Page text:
IranNorth AmericaQasem Suleimani

Iran to Canada: US’s top sanctions enforcer better stop HR brag

Iran warns Canada to be accountable for its role as the prime abettor of the US’s sanctions against the Islamic Republic rather than throw irresponsible and groundless blames at the country under the guise of human rights advocacy.

“A government that has done its utmost to block transfer of medicine to Iran is in no position to take a podium and speak about human rights,” Foreign Ministry spokesman Saeed Khatibzadeh said in Tehran on Monday.

“Canada has provided most cooperation with the White House to prevent shipment of medicine to the Iranian nation,” he added, addressing a weekly press briefing that was being held via a video conference.

“I warn the Canadian foreign minister and government to be accountable for their actions,” the spokesman said.

Khatibzadeh’s reprimand came less than a week after remarks by Canada’s Foreign Affairs Minister Francois-Philippe Champagne concerning the Islamic Republic.

Speaking to CBC News Network, Champagne alleged that he did not believe that the mistaken downing of a Ukrainian airliner by Iran’s air defenses in January “can be blamed on human error.”

Ottawa lays strong claim to upholding human rights and regularly accuses Iran of violating universal principles.

Champagne also said he was concerned about the quality of information that was to be released by the Islamic Republic in the form of an investigative report on the tragedy.

An Iranian air defense unit mistakenly shot down Flight 752 of the Ukrainian International Airlines that month shortly after take-off from Tehran en route to Kiev.

The operator had mistaken the Boeing 737-800 with a cruise missile at a time when the air defense systems were at the highest level of alert following the United States’ earlier assassination of prominent Iranian commander Lieutenant General Qassem Soleimani.

Khatibzadeh said Canadian officials have been coming up with such “meddlesome and unacceptable” remarks since the immediate aftermath of the plane crash.

“They have engaged in most obstructive measures, despite not having any distinct legal position” on the matter, he said.

The spokesman called such remarks “politically-charged,” expressing regret that Canadian politicians were seeking to exploit the issue.

“I invite the Canadian foreign minister and government to observe diplomatic manners and know their limits and positions,” Khatibzadeh said, “Otherwise they will receive a different response.”

‘Technical report ready’

Khatibzadeh said Iran had not missed a single date in completing its investigation into the tragedy with the help of all of its relevant bodies in line with its domestic and international responsibilities.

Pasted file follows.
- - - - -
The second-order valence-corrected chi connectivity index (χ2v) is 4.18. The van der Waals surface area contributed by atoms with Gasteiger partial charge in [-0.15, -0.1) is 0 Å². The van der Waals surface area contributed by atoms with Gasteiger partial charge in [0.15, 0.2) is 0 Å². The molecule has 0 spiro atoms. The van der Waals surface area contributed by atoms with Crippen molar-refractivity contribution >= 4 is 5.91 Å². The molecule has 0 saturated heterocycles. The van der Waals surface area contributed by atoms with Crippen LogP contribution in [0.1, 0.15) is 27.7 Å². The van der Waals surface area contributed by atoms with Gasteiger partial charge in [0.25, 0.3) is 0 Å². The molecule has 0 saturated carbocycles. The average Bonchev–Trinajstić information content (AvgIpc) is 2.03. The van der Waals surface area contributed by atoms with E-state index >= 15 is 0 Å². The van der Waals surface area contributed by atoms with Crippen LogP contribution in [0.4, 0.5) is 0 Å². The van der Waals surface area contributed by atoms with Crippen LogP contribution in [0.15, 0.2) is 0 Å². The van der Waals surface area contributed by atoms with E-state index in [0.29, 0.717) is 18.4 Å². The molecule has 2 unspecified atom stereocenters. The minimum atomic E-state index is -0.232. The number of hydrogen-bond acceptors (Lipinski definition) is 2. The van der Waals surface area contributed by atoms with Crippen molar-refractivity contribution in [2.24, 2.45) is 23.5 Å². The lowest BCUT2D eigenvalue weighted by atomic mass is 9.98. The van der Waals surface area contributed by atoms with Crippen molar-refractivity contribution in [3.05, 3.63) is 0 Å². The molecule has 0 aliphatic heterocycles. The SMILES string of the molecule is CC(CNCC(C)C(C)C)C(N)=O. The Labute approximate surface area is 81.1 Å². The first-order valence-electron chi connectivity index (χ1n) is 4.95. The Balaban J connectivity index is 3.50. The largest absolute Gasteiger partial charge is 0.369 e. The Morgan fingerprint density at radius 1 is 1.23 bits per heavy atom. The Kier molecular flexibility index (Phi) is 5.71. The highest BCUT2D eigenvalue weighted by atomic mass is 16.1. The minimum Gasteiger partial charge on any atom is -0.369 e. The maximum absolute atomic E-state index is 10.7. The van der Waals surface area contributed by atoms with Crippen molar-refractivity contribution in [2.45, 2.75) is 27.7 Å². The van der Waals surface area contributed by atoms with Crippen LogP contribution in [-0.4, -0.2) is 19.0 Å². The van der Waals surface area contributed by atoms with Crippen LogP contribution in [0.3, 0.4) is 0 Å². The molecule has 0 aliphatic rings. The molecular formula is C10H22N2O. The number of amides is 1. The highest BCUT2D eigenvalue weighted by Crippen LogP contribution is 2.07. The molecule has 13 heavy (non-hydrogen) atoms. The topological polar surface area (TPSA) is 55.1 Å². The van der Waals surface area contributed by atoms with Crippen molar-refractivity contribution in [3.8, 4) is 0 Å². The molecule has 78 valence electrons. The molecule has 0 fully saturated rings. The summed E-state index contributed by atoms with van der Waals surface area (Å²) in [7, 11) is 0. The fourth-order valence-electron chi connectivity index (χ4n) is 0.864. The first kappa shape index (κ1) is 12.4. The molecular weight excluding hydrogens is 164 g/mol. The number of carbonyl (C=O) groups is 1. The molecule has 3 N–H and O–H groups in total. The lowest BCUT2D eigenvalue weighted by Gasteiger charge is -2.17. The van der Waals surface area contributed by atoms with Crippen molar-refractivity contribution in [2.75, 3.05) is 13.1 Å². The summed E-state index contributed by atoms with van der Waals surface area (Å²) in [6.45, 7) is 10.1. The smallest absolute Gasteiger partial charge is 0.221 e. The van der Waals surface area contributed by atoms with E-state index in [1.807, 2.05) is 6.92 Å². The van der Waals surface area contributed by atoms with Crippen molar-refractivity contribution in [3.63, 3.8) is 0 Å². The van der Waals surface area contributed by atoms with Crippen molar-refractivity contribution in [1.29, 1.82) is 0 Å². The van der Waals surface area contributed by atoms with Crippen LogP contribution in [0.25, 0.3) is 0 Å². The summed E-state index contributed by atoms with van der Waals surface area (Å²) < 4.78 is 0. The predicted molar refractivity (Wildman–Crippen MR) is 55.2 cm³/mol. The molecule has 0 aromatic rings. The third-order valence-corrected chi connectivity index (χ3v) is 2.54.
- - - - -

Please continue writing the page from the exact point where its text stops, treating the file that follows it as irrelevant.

He said the technical report that has resulted from the investigation was ready and due to be released “today or tomorrow,” adding that the Ukrainian side and the other concerned parties would be sent a copy online.

Iran’s entire official apparatus, including the Foreign Ministry, has been left distressed by the tragedy, the spokesperson said.

He pledged that the country was expending all of its efforts to ensure maximum transparency in matters related to the incident, and would even complain to the International Court of Justice if it were not satisfied with the investigative process and punishment of those who were responsible for the tragedy.

Possible US return to JCPOA

Separately, the official addressed recent remarks by Jack Sullivan, US President-elect Joe Biden’s national security advisor-designate, that Washington considered rejoining the 2015 nuclear deal between Iran and world powers to be a “feasible and achievable” option.

He said he had to examine Sullivan’s remarks in more detail, but any potential resumption by the United States of its international commitments under the deal “has to manifest itself in action, not just in words.”

Khatibzadeh reminded that the US is in egregious violation of its obligations under the United Nations Security Council Resolution 2231 that has endorsed the nuclear accord, and has to return to its contractual obligations.

Washington left the agreement that is officially known as the Joint Comprehensive Plan of Action (JCPOA) in 2018, despite the multi-party nature of the deal and its enshrinement as a Security Council’s ratification. It then returned the draconian sanctions that the JCPOA had lifted.

Iran, in return, started a set of nuclear countermeasures, and announced following General Soleimani’s assassination that it no longer recognized the limits that it was supposed to implement under the agreement.

However, Khatibzadeh said, “If the opposite side returned to its commitments, we would reverse the reduction in our commitments too.”

European Parliament’s measure ‘one-sided’

The official, meanwhile, denounced the European Parliament’s recent resolution that supposedly sanctioned a number of Iranian officials, whom the European legislature accused of violating human rights.

In the resolution, the European body criticized Iran’s recent execution of Rouhollah Zam, a recognized Western-affiliated anti-Iran propagandist, who used to engage in extensive subversive measures against the Islamic establishment and the Iranian nation.

Khatibzadeh called the measure “one-sided, hackneyed, threadbare, and unacceptable,” questioning how the EP had passed such a measure, while failing all the time to either denounce the US economic war on Iran and prevent European countries from abetting the warfare.

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